They are puffballs! As a kid I think we all have done this at one point. You see a small white ball in the yard and run up to it, the leg pulls back and then swings forward, expecting to see a golf ball roll across the yard at amazing speeds and instead a huge dark cloud erupts causing you to run away and leaving your shoes distinctively dirty. You have just liberated thousands of fungal spores into the atmosphere.
The culprit is a puffball, a type of fungi in the same group (Basidiomycetes) as the normal mushrooms we are used to. This family of that group (Lycoperdaceae) instead forms a ball-shaped fruiting body that’s filled with spores at maturity. There are a few different species of puffballs in the Northeastern U.S. and even a few of those are edible. The trick is to gather them when the time is right and as with most fungi, that’s early.
There are pictures online of the giant puffball (Calvatia gigantea) which grows as big as a Thanksgiving Turkey. The species I found growing at work the other day however is Calvatia cyathiformis, the purple-spored puffball. When fresh the flesh of the mushroom is a nice clean white color and as they age, the flesh matures into spores that are purple-ish in color.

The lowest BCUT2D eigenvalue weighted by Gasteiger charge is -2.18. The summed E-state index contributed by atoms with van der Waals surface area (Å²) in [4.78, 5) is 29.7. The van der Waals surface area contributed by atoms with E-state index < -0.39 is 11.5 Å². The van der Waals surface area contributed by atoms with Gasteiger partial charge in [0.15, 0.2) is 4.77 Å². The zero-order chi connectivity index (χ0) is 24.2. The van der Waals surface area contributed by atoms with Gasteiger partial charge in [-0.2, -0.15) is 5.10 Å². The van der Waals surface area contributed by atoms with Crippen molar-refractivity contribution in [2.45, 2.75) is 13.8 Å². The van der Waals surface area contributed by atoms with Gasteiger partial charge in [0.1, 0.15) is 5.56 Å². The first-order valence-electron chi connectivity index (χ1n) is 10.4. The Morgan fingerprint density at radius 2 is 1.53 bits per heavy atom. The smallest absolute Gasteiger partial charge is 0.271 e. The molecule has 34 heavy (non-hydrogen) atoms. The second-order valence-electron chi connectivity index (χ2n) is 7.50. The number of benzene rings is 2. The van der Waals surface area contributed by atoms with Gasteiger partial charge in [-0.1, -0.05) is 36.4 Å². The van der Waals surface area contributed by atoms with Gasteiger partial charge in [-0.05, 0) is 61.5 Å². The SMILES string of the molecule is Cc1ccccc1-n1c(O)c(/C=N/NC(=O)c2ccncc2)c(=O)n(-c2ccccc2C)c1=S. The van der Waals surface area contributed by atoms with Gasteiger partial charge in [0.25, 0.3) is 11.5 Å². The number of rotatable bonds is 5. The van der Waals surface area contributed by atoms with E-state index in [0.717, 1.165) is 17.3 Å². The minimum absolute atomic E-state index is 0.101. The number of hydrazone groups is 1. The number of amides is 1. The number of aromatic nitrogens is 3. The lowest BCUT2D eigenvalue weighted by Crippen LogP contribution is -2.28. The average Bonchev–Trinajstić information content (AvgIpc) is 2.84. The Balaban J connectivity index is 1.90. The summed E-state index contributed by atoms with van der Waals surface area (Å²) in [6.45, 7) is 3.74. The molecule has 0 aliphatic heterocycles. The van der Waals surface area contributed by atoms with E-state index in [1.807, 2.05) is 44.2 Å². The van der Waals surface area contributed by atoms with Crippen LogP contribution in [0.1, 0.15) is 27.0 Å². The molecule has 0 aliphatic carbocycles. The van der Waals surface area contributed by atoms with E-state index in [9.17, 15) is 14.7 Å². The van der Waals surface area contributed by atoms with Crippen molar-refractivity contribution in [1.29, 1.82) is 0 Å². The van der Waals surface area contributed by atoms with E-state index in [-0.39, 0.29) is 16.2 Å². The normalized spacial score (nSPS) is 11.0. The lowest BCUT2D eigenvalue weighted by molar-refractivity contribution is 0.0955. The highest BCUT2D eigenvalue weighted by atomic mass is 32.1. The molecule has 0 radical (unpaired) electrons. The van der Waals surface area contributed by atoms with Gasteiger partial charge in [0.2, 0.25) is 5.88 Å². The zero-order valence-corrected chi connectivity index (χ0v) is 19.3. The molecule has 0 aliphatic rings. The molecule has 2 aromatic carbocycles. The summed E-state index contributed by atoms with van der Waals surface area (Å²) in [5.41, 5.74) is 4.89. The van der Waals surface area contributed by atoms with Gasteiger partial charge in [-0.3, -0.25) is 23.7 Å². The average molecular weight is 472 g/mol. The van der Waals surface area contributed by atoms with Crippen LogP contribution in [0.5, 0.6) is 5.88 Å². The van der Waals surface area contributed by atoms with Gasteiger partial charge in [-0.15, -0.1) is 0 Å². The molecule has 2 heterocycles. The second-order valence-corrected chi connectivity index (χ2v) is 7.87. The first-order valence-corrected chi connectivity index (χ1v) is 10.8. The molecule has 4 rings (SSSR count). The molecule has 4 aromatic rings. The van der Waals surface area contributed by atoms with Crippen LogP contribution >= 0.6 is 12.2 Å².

So, I mentioned eating puffballs and I guess I should comment specifically on this species. It is in fact edible and if you want to try eating some wild fungi this is a group that is fairly easy to identify. (insert my usual legal disclaimer about eating fungi- aka. dont if you dont know what you are doing). So here are the steps, 1. identify the mushroom, 2. make sure it’s still young and fresh, 3. cut open each one to verify it isn’t an ‘egg’ of the deadly Amanita genus, and 4. cook thoroughly.